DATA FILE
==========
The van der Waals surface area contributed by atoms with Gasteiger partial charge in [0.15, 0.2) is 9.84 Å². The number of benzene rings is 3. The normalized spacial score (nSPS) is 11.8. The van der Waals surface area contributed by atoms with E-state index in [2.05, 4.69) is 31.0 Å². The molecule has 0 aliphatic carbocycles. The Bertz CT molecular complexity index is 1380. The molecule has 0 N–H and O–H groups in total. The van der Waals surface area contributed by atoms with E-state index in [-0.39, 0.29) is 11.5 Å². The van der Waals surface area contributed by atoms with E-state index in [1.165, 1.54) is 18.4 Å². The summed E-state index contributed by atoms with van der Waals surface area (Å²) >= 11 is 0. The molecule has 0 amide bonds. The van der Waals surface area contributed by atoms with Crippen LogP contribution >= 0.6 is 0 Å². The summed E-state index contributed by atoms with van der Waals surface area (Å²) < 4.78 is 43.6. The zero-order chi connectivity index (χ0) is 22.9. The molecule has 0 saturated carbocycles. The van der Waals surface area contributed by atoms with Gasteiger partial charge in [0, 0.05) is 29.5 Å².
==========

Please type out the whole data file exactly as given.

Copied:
The van der Waals surface area contributed by atoms with Gasteiger partial charge in [0.15, 0.2) is 9.84 Å². The number of benzene rings is 3. The normalized spacial score (nSPS) is 11.8. The van der Waals surface area contributed by atoms with E-state index in [2.05, 4.69) is 31.0 Å². The molecule has 0 aliphatic carbocycles. The Bertz CT molecular complexity index is 1380. The molecule has 0 N–H and O–H groups in total. The van der Waals surface area contributed by atoms with E-state index in [-0.39, 0.29) is 11.5 Å². The van der Waals surface area contributed by atoms with E-state index in [1.165, 1.54) is 18.4 Å². The summed E-state index contributed by atoms with van der Waals surface area (Å²) >= 11 is 0. The molecule has 0 amide bonds. The van der Waals surface area contributed by atoms with Crippen LogP contribution >= 0.6 is 0 Å². The summed E-state index contributed by atoms with van der Waals surface area (Å²) < 4.78 is 43.6. The zero-order chi connectivity index (χ0) is 22.9. The molecule has 0 saturated carbocycles. The van der Waals surface area contributed by atoms with Gasteiger partial charge in [0, 0.05) is 29.5 Å².